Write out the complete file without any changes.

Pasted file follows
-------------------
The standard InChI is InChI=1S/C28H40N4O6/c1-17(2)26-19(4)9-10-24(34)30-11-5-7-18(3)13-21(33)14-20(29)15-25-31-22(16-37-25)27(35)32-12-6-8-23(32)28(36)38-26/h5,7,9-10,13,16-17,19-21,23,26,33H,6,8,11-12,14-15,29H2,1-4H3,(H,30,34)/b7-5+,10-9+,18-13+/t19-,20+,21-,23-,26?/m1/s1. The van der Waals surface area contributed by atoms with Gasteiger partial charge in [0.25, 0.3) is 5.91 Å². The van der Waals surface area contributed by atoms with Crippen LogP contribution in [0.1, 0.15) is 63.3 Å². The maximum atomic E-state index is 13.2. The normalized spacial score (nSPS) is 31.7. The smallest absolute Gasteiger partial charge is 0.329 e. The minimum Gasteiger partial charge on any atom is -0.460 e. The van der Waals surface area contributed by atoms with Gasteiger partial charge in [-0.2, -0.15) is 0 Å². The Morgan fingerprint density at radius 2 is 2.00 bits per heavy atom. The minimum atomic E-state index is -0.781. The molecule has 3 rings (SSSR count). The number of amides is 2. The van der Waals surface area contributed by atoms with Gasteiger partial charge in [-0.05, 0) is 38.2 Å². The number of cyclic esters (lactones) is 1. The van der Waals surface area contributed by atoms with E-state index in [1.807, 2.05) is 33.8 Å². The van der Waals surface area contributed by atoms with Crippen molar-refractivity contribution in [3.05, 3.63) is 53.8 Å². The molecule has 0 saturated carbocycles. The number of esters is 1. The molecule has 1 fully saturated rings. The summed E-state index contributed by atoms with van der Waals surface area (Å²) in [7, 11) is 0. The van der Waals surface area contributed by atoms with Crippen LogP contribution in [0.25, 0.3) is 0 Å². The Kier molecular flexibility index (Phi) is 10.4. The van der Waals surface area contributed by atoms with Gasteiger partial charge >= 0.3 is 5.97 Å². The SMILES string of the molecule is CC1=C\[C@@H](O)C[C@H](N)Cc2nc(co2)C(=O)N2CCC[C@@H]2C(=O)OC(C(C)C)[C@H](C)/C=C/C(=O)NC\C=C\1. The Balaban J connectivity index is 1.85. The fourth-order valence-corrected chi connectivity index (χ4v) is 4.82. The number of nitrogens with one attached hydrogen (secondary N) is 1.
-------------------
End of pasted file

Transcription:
The standard InChI is InChI=1S/C28H40N4O6/c1-17(2)26-19(4)9-10-24(34)30-11-5-7-18(3)13-21(33)14-20(29)15-25-31-22(16-37-25)27(35)32-12-6-8-23(32)28(36)38-26/h5,7,9-10,13,16-17,19-21,23,26,33H,6,8,11-12,14-15,29H2,1-4H3,(H,30,34)/b7-5+,10-9+,18-13+/t19-,20+,21-,23-,26?/m1/s1. The van der Waals surface area contributed by atoms with Gasteiger partial charge in [0.25, 0.3) is 5.91 Å². The van der Waals surface area contributed by atoms with Crippen LogP contribution in [0.1, 0.15) is 63.3 Å². The maximum atomic E-state index is 13.2. The normalized spacial score (nSPS) is 31.7. The smallest absolute Gasteiger partial charge is 0.329 e. The minimum Gasteiger partial charge on any atom is -0.460 e. The van der Waals surface area contributed by atoms with Gasteiger partial charge in [-0.2, -0.15) is 0 Å². The Morgan fingerprint density at radius 2 is 2.00 bits per heavy atom. The minimum atomic E-state index is -0.781. The molecule has 3 rings (SSSR count). The number of amides is 2. The van der Waals surface area contributed by atoms with Gasteiger partial charge in [-0.05, 0) is 38.2 Å². The number of cyclic esters (lactones) is 1. The van der Waals surface area contributed by atoms with E-state index in [1.807, 2.05) is 33.8 Å². The van der Waals surface area contributed by atoms with Crippen molar-refractivity contribution in [3.05, 3.63) is 53.8 Å². The molecule has 0 saturated carbocycles. The number of esters is 1. The molecule has 1 fully saturated rings. The summed E-state index contributed by atoms with van der Waals surface area (Å²) in [7, 11) is 0. The van der Waals surface area contributed by atoms with Crippen LogP contribution in [0.25, 0.3) is 0 Å². The Kier molecular flexibility index (Phi) is 10.4. The van der Waals surface area contributed by atoms with Gasteiger partial charge >= 0.3 is 5.97 Å². The SMILES string of the molecule is CC1=C\[C@@H](O)C[C@H](N)Cc2nc(co2)C(=O)N2CCC[C@@H]2C(=O)OC(C(C)C)[C@H](C)/C=C/C(=O)NC\C=C\1. The Balaban J connectivity index is 1.85. The fourth-order valence-corrected chi connectivity index (χ4v) is 4.82. The number of nitrogens with one attached hydrogen (secondary N) is 1.